Where I do disagree: competitions can motivate employees to maintain health behaviors for the long-term. At LaCarte, we are students of Dr. Gary Foster of Temple University, and the former president of the Obesity Society. Dr. Foster encourages health practitioners to realize that we cannot motivate our clients- they must be intrinsically motivated to maintain healthy habits for the rest of their lives. This intrinsic motivation includes learning coping skills when confronted with barriers to change, or learning to reward oneself in a healthy way when the incentives are no longer available, no matter how big or small those incentives are (though I also agree with your comments- smaller is better!). Somewhere along the line, successful program participants stop being motivated by the “carrot” of an incentive, or the glory of winning a competition, and start being motivated by the thought of improved health and quality of life. This is a beautiful phenomenon- I call it a phenomenon, because it a rare sight to witness. We are more likely see this phenomenon when we in the wellness world do our work and combine programs like FitFeud with behavior modification techniques. Competitions get them in the door, so it is a critical and important component. If we can’t get the in the door, then the behavior modification work would never happen.


      Tamara MeltonMay 20, 2011 9:23 pm
  • Thanks for the great response! And indeed, it seems we are mostly in agreement.

    The key point, which you make at the end of your comment above, is:

    “Competitions get them in the door, so it is a critical and important component. If we can’t get the in the door, then the behavior modification work would never happen.”

    I guess I just wish this point (and the clarification that you’re discussing competitions in isolation) would have been included in your original post for balance. But this is the owner of a fitness competition company talking, so… :)

    Nicholas TolsonMay 20, 2011 10:09 pm
  • We’ve included a couple of weight loss campaigns as part of our wellness program over the years. One thing that you didn’t mention that I’ve observed is that they can trigger a change in the food culture in your workplace. We had about 100 of our 250 employees participate in a Biggest Loser campaign last year and I noticed fewer donuts in the office, food and nuts at retirement and birthday parties instead of just cake etc… 18 months later, many of those changes have stuck.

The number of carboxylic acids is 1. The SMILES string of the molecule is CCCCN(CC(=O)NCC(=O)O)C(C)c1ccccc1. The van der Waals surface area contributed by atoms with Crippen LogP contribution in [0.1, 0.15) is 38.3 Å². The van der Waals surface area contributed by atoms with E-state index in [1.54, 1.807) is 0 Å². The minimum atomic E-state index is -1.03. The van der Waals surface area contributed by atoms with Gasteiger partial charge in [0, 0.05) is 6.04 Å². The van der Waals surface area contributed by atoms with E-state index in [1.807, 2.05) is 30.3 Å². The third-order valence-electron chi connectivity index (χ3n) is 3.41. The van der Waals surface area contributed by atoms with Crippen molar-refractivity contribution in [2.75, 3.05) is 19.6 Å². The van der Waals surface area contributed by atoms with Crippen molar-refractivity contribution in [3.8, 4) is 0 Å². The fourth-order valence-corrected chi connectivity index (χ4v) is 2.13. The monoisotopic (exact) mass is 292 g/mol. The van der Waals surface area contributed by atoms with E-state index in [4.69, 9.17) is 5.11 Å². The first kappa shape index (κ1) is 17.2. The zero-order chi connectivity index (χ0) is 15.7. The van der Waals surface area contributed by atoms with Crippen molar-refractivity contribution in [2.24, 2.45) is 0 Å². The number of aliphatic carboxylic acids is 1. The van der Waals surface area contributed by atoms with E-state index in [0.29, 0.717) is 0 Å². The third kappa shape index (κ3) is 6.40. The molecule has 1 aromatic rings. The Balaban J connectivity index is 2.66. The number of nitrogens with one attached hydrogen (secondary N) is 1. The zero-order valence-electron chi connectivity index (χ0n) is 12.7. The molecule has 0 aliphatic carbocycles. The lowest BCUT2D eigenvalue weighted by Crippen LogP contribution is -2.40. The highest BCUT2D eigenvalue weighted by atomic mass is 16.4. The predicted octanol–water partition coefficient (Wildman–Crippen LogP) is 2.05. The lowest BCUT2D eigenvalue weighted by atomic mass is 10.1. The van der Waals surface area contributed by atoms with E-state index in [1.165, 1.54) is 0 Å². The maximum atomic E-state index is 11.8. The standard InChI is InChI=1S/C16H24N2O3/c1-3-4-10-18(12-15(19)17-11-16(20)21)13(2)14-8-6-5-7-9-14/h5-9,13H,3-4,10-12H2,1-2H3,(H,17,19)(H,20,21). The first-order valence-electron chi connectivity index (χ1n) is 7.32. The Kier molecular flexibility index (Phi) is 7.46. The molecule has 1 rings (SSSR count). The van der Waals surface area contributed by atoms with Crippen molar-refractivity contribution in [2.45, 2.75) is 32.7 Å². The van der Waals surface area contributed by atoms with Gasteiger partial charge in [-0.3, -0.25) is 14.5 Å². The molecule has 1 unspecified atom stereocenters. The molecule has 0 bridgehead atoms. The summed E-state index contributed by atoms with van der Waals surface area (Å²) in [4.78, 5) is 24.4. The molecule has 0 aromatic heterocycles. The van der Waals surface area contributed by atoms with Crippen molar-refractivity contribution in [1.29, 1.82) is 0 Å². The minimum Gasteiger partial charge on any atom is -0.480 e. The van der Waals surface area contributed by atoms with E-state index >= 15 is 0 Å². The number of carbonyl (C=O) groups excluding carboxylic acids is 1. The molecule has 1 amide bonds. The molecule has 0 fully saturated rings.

I’m particularly interested in your last comment about sharing your goals with friends and family. I agree with you, but recently ran across some research that suggests not sharing your goals. I blogged about it earlier this week and I’d be interested to hear more of your thoughts on this matter. (Nicholas too.)


    Janet McNicholMay 21, 2011 1:43 pm
    • Excellent point, Janet. These competitions do produce small culture shifts in some workplaces. I’m very curious to see what this research you found looks like… headed to your blog now. :)

      Tamara MeltonMay 22, 2011 11:08 am
  • This is a fantastic, compelling, and important discussion. My two cents:

    For me, a couple of considerations when developing an employee wellness program include:

    1. Is it evidence based? (I don’t think everything needs to be evidence-based; but I think the core of a program should endeavor to be).
    2. Will it do harm?

    I am not aware of evidence supporting the effectiveness of Biggest Loser competitions. Though, I admit, I haven’t looked.

    As far as “will it do harm,” there certainly are accounts of significant harm occurring to participants of the Biggest Loser TV show, but Nicholas makes an important distinction between the show and the workplace programs he advocates. I like the point of agreement relating to conducting Biggest Loser programs in the context of a comprehensive wellness program.

    There is 3rd important consideration that I didn’t mention, and that I think we often overlook: “Do employees want it?” Increasingly, our industry delivers programs that we believe employees *should* have, with disregard for what they want. That’s a recipe for failure.